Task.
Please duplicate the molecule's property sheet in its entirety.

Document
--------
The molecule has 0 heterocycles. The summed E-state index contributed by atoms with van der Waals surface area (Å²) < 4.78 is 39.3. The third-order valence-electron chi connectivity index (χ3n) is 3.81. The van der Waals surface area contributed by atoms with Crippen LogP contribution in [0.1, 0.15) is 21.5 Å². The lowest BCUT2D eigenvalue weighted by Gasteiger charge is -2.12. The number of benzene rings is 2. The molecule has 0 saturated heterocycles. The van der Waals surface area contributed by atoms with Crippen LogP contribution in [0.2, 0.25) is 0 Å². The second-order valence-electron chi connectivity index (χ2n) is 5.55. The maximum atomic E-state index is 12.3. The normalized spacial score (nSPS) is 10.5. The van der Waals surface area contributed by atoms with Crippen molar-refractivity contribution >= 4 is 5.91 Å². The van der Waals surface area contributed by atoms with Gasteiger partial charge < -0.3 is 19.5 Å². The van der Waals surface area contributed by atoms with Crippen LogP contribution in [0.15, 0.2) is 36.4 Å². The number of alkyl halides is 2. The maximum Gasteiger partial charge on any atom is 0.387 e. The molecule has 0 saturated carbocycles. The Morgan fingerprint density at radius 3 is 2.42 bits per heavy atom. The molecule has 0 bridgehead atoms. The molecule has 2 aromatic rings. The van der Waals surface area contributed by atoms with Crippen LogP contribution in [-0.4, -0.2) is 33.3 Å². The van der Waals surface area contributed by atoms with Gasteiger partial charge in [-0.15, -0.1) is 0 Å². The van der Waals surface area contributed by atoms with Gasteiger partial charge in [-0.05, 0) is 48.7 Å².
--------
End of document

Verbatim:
The molecule has 0 heterocycles. The summed E-state index contributed by atoms with van der Waals surface area (Å²) < 4.78 is 39.3. The third-order valence-electron chi connectivity index (χ3n) is 3.81. The van der Waals surface area contributed by atoms with Crippen LogP contribution in [0.1, 0.15) is 21.5 Å². The lowest BCUT2D eigenvalue weighted by Gasteiger charge is -2.12. The number of benzene rings is 2. The molecule has 0 saturated heterocycles. The van der Waals surface area contributed by atoms with Crippen LogP contribution in [0.2, 0.25) is 0 Å². The second-order valence-electron chi connectivity index (χ2n) is 5.55. The maximum atomic E-state index is 12.3. The normalized spacial score (nSPS) is 10.5. The van der Waals surface area contributed by atoms with Crippen molar-refractivity contribution >= 4 is 5.91 Å². The van der Waals surface area contributed by atoms with Gasteiger partial charge < -0.3 is 19.5 Å². The van der Waals surface area contributed by atoms with Crippen LogP contribution in [0.15, 0.2) is 36.4 Å². The number of alkyl halides is 2. The maximum Gasteiger partial charge on any atom is 0.387 e. The molecule has 0 saturated carbocycles. The Morgan fingerprint density at radius 3 is 2.42 bits per heavy atom. The molecule has 0 bridgehead atoms. The molecule has 2 aromatic rings. The van der Waals surface area contributed by atoms with Crippen LogP contribution in [-0.4, -0.2) is 33.3 Å². The van der Waals surface area contributed by atoms with Gasteiger partial charge in [-0.15, -0.1) is 0 Å². The van der Waals surface area contributed by atoms with Gasteiger partial charge in [-0.05, 0) is 48.7 Å².